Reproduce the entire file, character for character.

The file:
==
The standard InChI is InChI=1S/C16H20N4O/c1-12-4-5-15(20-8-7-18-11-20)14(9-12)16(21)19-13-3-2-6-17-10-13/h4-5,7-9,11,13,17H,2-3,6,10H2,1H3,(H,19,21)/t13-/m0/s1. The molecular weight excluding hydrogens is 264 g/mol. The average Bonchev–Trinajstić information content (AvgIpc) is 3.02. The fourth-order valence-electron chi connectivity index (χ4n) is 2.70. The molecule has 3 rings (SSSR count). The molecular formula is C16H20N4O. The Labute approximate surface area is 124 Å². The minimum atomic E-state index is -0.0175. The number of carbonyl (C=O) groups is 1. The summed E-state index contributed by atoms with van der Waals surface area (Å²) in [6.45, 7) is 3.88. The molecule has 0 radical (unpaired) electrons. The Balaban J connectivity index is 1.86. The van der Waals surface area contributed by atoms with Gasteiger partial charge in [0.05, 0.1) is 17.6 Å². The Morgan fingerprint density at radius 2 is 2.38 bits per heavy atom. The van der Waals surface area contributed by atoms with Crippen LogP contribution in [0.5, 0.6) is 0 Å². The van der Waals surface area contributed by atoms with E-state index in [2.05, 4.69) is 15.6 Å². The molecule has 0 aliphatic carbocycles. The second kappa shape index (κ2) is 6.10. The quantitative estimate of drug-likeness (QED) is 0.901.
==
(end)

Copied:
The standard InChI is InChI=1S/C16H20N4O/c1-12-4-5-15(20-8-7-18-11-20)14(9-12)16(21)19-13-3-2-6-17-10-13/h4-5,7-9,11,13,17H,2-3,6,10H2,1H3,(H,19,21)/t13-/m0/s1. The molecular weight excluding hydrogens is 264 g/mol. The average Bonchev–Trinajstić information content (AvgIpc) is 3.02. The fourth-order valence-electron chi connectivity index (χ4n) is 2.70. The molecule has 3 rings (SSSR count). The molecular formula is C16H20N4O. The Labute approximate surface area is 124 Å². The minimum atomic E-state index is -0.0175. The number of carbonyl (C=O) groups is 1. The summed E-state index contributed by atoms with van der Waals surface area (Å²) in [6.45, 7) is 3.88. The molecule has 0 radical (unpaired) electrons. The Balaban J connectivity index is 1.86. The van der Waals surface area contributed by atoms with Gasteiger partial charge in [0.05, 0.1) is 17.6 Å². The Morgan fingerprint density at radius 2 is 2.38 bits per heavy atom. The van der Waals surface area contributed by atoms with Crippen LogP contribution in [0.5, 0.6) is 0 Å². The van der Waals surface area contributed by atoms with E-state index in [2.05, 4.69) is 15.6 Å². The molecule has 0 aliphatic carbocycles. The second kappa shape index (κ2) is 6.10. The quantitative estimate of drug-likeness (QED) is 0.901.